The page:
Thanks to Frank's Place, Chez Helene in New Orleans Is Finally as Hot as Its Food
04/25/1988 AT 01:00 AM EDT
04/25/1988 AT 01:00 AM EDT
It's been a long time since jazz was king, but in New Orleans the memories of Bourbon Street's ancien régime are still fresh. The old street still swings, and the tourists still pack Preservation Hall to hear old men awaken the ghosts of long-gone trumpet players. But jazz, even in its heyday, had to share the throne of the port city with a powerful consort: the quirky, spicy food of New Orleans. Combining poor folks' ingredients and rich folks' recipes, it has become famous all over, spreading in the last decade or so to every town in America. Unlike jazz, though, New Orleans cuisine doesn't always travel well; away from the tangy smell of the Gulf, it can become as unpalatable as watery gumbo. Aficionados say you really have to be there.
So when Tim Reid and Hugh Wilson were putting together the idea for a TV series called Frank's Place, which would be set in a New Orleans restaurant, they did the right thing: They went to New Orleans back in March 1987 and began dining out a lot.
Then, one night, they walked into Chez Helene, which has been located on North Robertson Street since 1964, serving crawfish étouffée and filé gumbo and oyster stew and quietly keeping itself unknown to everyone except the patrons who fill the place every night without benefit of reservation.
"It's first come, first served here," says Austin Leslie, Chez Helene's cheerful chef since 1964 and owner since 1975. There's nothing at all glitzy about Leslie's joint. It's just 15 tables, each covered with a red-checkered tablecloth and set with plain salt and pepper shakers, a water carafe, a white bud vase and silverware wrapped in simple paper napkins. The walls are festooned with newspaper reviews of the restaurant and magazine photographs of the staff.
Leslie, 53, remembers the night Reid and Wilson walked into his restaurant—the night Chez Helene began to get famous. "You could tell they were trying to follow suit, not act like tourist people," he says. "Tim Reid witnessed a lot of stuff here that night—people are easy and relaxed, sure-footed, and they don't panic."
Reid and Wilson, who dined on gumbo and jambalaya, knew that Chez Helene was Frank's kind of place. "Its down-home atmosphere is what we thought Frank's Place should have," says Reid. "We didn't want the sparkle or shiny decor; when you go there you feel like you're at home. We didn't want my character to walk into a gold mine." After they ate, Reid and Wilson called Leslie over to their table. "They asked me a lot of questions," he says. "They wanted to know if the Mafia owned the town. I told them I don't know anything about the Mafia. Then they asked me if I would come to Hollywood."
By April, Leslie was in Hollywood, being taken by chauffeured limousine to do what he does best. He made seafood gumbo, bread pudding with rum sauce, shrimp Creole, fried chicken and onion rings—all for what would be the Frank's Place pilot.
Back in New Orleans, Leslie kept it to himself. "They were making a pilot," he explains, "so I didn't tell a lot of people, because it could have fallen short." It didn't. Frank's Place received favorable reviews, and soon everyone knew that Chez Louisiane, the TV restaurant, was based on Chez Helene. "I was just proud they picked Chez Helene," says Leslie. "They liked my style. I wear a captain's cap in the kitchen, and I always wear my whites. On the show, Big Arthur resembles me, so a lot of people think I'm on the show. But I was made long before Frank's Place."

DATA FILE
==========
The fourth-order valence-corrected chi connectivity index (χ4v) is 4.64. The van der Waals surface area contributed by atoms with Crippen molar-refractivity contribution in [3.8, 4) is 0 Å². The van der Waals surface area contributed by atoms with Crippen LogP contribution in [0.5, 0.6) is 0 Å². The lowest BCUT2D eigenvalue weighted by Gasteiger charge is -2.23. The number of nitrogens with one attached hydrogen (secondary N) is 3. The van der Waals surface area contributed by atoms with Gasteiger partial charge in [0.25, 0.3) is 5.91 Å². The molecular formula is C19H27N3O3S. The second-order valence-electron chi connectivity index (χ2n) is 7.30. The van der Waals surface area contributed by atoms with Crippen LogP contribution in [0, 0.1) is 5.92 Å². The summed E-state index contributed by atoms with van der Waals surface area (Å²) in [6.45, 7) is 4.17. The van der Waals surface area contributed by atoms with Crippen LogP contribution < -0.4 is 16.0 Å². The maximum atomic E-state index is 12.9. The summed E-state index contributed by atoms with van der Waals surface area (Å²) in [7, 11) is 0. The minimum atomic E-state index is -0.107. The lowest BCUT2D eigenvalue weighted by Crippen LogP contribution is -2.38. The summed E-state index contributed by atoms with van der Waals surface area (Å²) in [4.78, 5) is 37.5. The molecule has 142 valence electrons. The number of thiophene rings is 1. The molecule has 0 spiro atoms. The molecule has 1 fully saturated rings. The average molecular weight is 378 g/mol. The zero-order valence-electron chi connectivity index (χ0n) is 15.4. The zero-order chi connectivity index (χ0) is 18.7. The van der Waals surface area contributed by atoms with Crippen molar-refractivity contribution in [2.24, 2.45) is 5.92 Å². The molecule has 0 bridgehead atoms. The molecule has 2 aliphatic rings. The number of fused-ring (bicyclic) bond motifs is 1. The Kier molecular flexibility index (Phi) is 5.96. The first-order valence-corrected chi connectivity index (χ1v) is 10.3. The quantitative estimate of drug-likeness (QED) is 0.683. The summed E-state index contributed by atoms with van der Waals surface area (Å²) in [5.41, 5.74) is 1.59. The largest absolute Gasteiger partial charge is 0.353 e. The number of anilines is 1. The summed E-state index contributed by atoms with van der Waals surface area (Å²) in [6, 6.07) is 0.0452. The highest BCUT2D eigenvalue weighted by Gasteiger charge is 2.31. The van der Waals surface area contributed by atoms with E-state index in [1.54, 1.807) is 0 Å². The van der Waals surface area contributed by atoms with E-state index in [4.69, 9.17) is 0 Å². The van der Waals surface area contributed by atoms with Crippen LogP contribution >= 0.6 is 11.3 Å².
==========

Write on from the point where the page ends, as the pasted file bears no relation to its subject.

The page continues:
In fact Leslie was in the restaurant business long before people were watching television. He started working for his aunt Helen Pollock in 1942, at age 8. Helen owned a restaurant called Howard's Eatery in New Orleans' business district and, as Leslie says, "We sold plates of food then for 36 cents that we sell now for six dollars."
In addition to Leslie, Helen employed his sisters and cousins, a tradition that Austin continues today; right now seven members of Leslie's extended family work at Chez Helene. "When you find family inside a restaurant," says Leslie, "that's when it's the best."
In 1964 his aunt relocated Howard's Eatery to its present site and, on the advice of a niece and a friend, rechristened it Chez Helene. Leslie, who had been working in another restaurant, returned as chef. When his aunt retired in 1975, Leslie took over as owner.
And so, for close to a quarter century, Austin Leslie labored with love in this establishment, day in and day out, until the night two men from Hollywood walked in and ordered a meal.
Now, he says, some things have changed. Leslie, who lives two blocks from the restaurant, still spends 16 hours a day, seven days a week, at Chez Helene. But these days he wears a black jacket that says Frank's Place on the back and Austin on the front. A TV has been installed in the main dining room, and every Tuesday night patrons look up from their $15.95 plates of blackened redfish (the top price on the menu) and watch their favorite show. "Frank's Place has been good to me," says Leslie. "A third more customers are coming in. A lot of them ask me, 'Where's Frank?' I tell them he's upstairs sleeping."
—By Michael Neill, with Johnny Greene in New Orleans